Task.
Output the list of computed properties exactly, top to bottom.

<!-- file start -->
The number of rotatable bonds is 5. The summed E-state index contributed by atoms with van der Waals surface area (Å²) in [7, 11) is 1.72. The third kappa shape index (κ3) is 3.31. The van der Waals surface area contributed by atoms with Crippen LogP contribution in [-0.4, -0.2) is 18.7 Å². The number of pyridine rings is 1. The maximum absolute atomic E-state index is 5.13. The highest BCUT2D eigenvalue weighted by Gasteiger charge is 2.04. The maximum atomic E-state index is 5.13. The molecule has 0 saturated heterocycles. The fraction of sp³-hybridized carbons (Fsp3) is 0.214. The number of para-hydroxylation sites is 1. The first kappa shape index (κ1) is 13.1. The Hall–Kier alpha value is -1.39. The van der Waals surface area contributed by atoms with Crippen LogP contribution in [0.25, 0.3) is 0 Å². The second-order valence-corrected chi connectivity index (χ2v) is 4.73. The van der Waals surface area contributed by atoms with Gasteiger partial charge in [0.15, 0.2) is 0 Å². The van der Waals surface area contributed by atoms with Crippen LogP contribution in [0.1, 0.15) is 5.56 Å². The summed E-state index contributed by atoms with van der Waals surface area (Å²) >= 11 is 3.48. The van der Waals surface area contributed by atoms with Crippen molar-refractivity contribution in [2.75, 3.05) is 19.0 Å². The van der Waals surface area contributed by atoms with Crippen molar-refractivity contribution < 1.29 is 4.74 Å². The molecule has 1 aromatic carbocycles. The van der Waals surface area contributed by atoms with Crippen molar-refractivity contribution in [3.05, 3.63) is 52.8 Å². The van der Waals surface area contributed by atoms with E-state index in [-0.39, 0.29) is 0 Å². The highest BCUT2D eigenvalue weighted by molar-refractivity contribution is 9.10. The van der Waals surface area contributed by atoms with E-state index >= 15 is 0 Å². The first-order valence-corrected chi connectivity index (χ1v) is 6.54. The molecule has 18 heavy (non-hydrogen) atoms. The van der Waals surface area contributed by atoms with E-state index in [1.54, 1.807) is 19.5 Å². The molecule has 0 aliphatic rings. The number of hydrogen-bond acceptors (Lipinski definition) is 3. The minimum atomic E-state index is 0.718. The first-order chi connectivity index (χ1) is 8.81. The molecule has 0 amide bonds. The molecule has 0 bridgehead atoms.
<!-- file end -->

The number of rotatable bonds is 5. The summed E-state index contributed by atoms with van der Waals surface area (Å²) in [7, 11) is 1.72. The third kappa shape index (κ3) is 3.31. The van der Waals surface area contributed by atoms with Crippen LogP contribution in [-0.4, -0.2) is 18.7 Å². The number of pyridine rings is 1. The maximum absolute atomic E-state index is 5.13. The highest BCUT2D eigenvalue weighted by Gasteiger charge is 2.04. The maximum atomic E-state index is 5.13. The molecule has 0 saturated heterocycles. The fraction of sp³-hybridized carbons (Fsp3) is 0.214. The number of para-hydroxylation sites is 1. The first kappa shape index (κ1) is 13.1. The Hall–Kier alpha value is -1.39. The van der Waals surface area contributed by atoms with Crippen LogP contribution in [0.25, 0.3) is 0 Å². The second-order valence-corrected chi connectivity index (χ2v) is 4.73. The van der Waals surface area contributed by atoms with Gasteiger partial charge in [0.15, 0.2) is 0 Å². The van der Waals surface area contributed by atoms with Crippen LogP contribution in [0.1, 0.15) is 5.56 Å². The summed E-state index contributed by atoms with van der Waals surface area (Å²) >= 11 is 3.48. The van der Waals surface area contributed by atoms with Crippen molar-refractivity contribution in [2.75, 3.05) is 19.0 Å². The van der Waals surface area contributed by atoms with Crippen molar-refractivity contribution < 1.29 is 4.74 Å². The molecule has 1 aromatic carbocycles. The van der Waals surface area contributed by atoms with Crippen molar-refractivity contribution in [3.05, 3.63) is 52.8 Å². The van der Waals surface area contributed by atoms with E-state index in [-0.39, 0.29) is 0 Å². The highest BCUT2D eigenvalue weighted by molar-refractivity contribution is 9.10. The van der Waals surface area contributed by atoms with E-state index >= 15 is 0 Å². The first-order valence-corrected chi connectivity index (χ1v) is 6.54. The molecule has 18 heavy (non-hydrogen) atoms. The van der Waals surface area contributed by atoms with E-state index in [1.54, 1.807) is 19.5 Å². The molecule has 0 aliphatic rings. The number of hydrogen-bond acceptors (Lipinski definition) is 3. The minimum atomic E-state index is 0.718. The first-order chi connectivity index (χ1) is 8.81. The molecule has 0 amide bonds. The molecule has 0 bridgehead atoms.